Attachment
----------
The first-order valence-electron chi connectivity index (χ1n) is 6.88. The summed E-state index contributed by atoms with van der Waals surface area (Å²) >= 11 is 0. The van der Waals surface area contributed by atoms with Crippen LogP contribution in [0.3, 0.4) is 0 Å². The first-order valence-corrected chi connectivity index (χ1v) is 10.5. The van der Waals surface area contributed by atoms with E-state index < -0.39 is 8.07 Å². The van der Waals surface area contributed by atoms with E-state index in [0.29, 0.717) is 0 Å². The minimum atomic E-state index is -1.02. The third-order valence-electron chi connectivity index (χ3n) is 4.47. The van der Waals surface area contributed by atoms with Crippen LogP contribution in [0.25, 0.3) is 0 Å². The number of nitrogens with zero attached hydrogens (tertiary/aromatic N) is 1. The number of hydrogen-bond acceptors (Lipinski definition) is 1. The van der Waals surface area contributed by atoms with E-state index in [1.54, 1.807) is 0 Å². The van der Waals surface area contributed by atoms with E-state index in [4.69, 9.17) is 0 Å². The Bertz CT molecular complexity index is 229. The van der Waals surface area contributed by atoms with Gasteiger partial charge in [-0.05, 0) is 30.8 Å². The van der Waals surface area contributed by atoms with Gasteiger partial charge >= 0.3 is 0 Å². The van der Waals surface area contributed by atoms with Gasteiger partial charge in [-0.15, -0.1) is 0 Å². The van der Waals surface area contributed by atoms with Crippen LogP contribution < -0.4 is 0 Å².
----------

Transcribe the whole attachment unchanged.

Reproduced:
The first-order valence-electron chi connectivity index (χ1n) is 6.88. The summed E-state index contributed by atoms with van der Waals surface area (Å²) >= 11 is 0. The van der Waals surface area contributed by atoms with Crippen LogP contribution in [0.3, 0.4) is 0 Å². The first-order valence-corrected chi connectivity index (χ1v) is 10.5. The van der Waals surface area contributed by atoms with E-state index < -0.39 is 8.07 Å². The van der Waals surface area contributed by atoms with E-state index in [0.29, 0.717) is 0 Å². The minimum atomic E-state index is -1.02. The third-order valence-electron chi connectivity index (χ3n) is 4.47. The van der Waals surface area contributed by atoms with Crippen LogP contribution in [0.25, 0.3) is 0 Å². The number of nitrogens with zero attached hydrogens (tertiary/aromatic N) is 1. The number of hydrogen-bond acceptors (Lipinski definition) is 1. The van der Waals surface area contributed by atoms with E-state index in [1.54, 1.807) is 0 Å². The van der Waals surface area contributed by atoms with E-state index in [4.69, 9.17) is 0 Å². The Bertz CT molecular complexity index is 229. The van der Waals surface area contributed by atoms with Gasteiger partial charge in [-0.05, 0) is 30.8 Å². The van der Waals surface area contributed by atoms with Gasteiger partial charge >= 0.3 is 0 Å². The van der Waals surface area contributed by atoms with Gasteiger partial charge in [-0.15, -0.1) is 0 Å². The van der Waals surface area contributed by atoms with Crippen LogP contribution < -0.4 is 0 Å².